Sylva Giang Tran
Sylva Giang Tran
In my last year of university, I attended Practitioner Seminars convened by my then Economics lecturer Dr Yoshimoto. The Practitioner Seminars featured high-profile professionals who were invited to the Adam Smith Business School and presented to students who were keen to gain more knowledge about careers in Economics and Finance. Among the prominent speakers was Roy Leckie, Director of Walter Scott & Partners.
Mr Leckie presented on the global investment environment as well as Walter Scott’s long-term investment philosophy. I was impressed by the presentation and curious to know more about Walter Scott that I approached Mr Leckie at the end of the presentation. He encouraged me to apply for an internship through the company’s website.
The recruitment process was very smooth as I was only required to send a cover letter and a CV to the HR department. In January 2016, I was selected out of 80+ candidates to attend the assessment day at Walter Scott’s office in Edinburgh. The day was packed with several interviews with employees from various departments as well as the directors. I was assessed on my ability to work in a team as Walter Scott’s investment approach is team-orientated and every investment has to be approved by the whole team. I was also tested on handling large amount of information in a short period of time by analysing company’s annual accounts in 30 minutes and deciding whether it would be a viable investment. Another important skill that I was tested on during my interview was the ability to pitch a stock and defend my investment idea when facing challenging questions.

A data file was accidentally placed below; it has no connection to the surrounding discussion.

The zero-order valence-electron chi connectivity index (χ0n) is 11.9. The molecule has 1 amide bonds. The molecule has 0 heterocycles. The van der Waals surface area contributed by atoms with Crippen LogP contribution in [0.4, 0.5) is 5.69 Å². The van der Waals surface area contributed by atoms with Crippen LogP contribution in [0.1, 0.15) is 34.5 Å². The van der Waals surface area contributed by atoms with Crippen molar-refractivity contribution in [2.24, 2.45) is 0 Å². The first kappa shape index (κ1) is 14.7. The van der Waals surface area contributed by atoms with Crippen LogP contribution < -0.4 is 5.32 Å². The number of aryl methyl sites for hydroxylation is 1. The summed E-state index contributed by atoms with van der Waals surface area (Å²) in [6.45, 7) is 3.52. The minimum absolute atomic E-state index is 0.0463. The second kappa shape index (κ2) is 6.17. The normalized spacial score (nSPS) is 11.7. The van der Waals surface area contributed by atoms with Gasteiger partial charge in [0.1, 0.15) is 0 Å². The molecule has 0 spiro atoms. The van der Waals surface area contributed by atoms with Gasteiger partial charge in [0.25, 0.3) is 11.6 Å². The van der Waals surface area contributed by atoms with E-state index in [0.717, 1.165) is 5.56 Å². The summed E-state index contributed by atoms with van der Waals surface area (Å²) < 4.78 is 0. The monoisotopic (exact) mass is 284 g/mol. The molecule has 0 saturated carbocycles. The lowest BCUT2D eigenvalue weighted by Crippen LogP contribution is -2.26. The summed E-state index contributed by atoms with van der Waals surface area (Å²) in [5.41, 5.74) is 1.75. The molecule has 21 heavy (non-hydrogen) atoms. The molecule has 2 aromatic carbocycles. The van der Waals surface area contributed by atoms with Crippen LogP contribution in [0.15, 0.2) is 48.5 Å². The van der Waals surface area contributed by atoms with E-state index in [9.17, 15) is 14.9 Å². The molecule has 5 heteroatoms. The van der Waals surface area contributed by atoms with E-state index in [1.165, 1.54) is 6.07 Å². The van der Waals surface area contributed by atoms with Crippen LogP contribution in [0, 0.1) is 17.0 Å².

Soon after the assessment day, I was informed that I successfully passed and was invited for a 5-week internship with the Investment Research team. Although 5 weeks may sound like a short time, the internship was well-structured in order to gain exposure to all the stages of the Walter Scott’s investment process. During my internship, I was assigned a mentor who was an experienced Investment Manager and who was also very generous with his time when it came to explaining new investment concepts to me. I was given a project and had to produce a 20+ page report on a chosen topic, financial analysis of annual accounts of a chosen company as well as an overall research report on a chosen company. I selected my project on private healthcare in Middle East and Africa and analysed two companies in this space. On top of my project, I was given the opportunity to attend company meetings with prominent CEOs of large-cap companies. Walter Scott prides itself in the team-work investment approach and therefore there were a lot of discussions and research meetings to attend as well. As an intern, I was given a lot of responsibility to contribute to the research process while it was also important to take initiative and show willingness to learn new investment concepts. At the end of the internship, I presented my research findings to the Investment Research team on private healthcare in Middle East and Africa and compared two companies as potential investments.
Above all, the internship gave me a glimpse of Walter Scott’s culture, which was unique given its relatively small size compared to other investment firms. The company’s management places emphasis on developing its people and work-life balance while also rewarding hard-work. The relatively small team and flat organisational structure allowed me to learn from people who had decades of experience with the firm as well as investment managers and analysts from various backgrounds, some of which also started as interns. I would recommend the internship to anyone who is willing to take on new challenges and has a keen interest in global equities.